-$0.01 to +$0.03 per lb. above 90 lbs.

Final Thoughts

The obvious takeaway is that Amazon is factoring increases in FBA logistics cost, some of which will hit sellers of certain types of merchandise particularly hard. If you’re a high-volume seller moving a lot of large standard and/or small oversize items through Amazon FBA, you may need to reconsider your fulfillment options due to the dramatic per-item price increases. Honestly, Amazon FBA may no longer be your best option, which would require a pretty radical operational change if you’ve built your business around it as the solution. By the same token, if you move a lot of standard small items, you’re not going to be affected much.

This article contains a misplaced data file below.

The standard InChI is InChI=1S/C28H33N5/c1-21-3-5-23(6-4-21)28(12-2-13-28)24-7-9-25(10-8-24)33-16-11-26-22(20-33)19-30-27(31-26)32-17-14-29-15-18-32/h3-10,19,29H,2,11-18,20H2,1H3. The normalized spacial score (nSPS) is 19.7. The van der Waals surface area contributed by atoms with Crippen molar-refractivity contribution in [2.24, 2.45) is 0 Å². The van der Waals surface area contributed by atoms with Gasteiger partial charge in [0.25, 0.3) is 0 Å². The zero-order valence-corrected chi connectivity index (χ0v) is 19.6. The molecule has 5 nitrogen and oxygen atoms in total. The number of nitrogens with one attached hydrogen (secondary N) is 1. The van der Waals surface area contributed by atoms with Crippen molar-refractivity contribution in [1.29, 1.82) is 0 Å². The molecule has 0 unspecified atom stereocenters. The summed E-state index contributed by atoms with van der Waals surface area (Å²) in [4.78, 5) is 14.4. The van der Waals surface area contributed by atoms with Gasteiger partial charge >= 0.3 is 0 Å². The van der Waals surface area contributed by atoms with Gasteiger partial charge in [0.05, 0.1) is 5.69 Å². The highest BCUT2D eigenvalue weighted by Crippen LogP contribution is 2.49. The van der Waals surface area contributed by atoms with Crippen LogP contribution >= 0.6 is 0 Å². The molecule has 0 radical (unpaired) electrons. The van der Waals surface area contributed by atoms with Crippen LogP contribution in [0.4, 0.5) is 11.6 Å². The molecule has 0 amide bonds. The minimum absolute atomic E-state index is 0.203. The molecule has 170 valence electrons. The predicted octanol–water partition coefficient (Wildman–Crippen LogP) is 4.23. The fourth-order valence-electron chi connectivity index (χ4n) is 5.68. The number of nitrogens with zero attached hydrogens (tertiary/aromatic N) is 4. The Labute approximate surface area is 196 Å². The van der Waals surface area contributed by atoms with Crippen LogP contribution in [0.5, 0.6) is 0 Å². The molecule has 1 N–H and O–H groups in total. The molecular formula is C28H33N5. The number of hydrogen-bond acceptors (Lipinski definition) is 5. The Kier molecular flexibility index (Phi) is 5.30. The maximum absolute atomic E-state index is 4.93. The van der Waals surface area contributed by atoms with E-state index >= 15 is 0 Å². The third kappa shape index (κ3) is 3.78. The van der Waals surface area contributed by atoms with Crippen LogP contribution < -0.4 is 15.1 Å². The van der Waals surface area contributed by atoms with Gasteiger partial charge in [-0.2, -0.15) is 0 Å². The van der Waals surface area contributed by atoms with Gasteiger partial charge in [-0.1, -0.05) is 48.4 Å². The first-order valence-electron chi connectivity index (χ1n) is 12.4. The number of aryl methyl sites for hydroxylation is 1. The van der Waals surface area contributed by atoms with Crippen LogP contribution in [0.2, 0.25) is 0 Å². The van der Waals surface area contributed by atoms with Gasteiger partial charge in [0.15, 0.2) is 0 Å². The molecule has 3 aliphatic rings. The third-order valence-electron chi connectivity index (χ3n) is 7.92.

Other than the obvious as stated above, I’m interested in what these changes indicate about where Amazon may be headed in terms of its own logistics changes or what it knows about the larger fulfillment process and costs of that business. When I look at the change chart above, I can’t help but ask, “What is happening in that large standard and small oversize FBA window where Amazon is betting on significant price increases far out of scale with other FBA package tiers? Is this a pick-and-pack thing? Is it a warehouse and sales-tax nexus thing? Could it have to do with the rumblings about Seller Flex and Amazon competing more intensely with UPS and USPS?” As with all things Amazon, only time will tell, but you can best believe that there’s plenty of method and behind-the-scenes knowledge driving these Amazon FBA rate changes and the pricing anomalies within.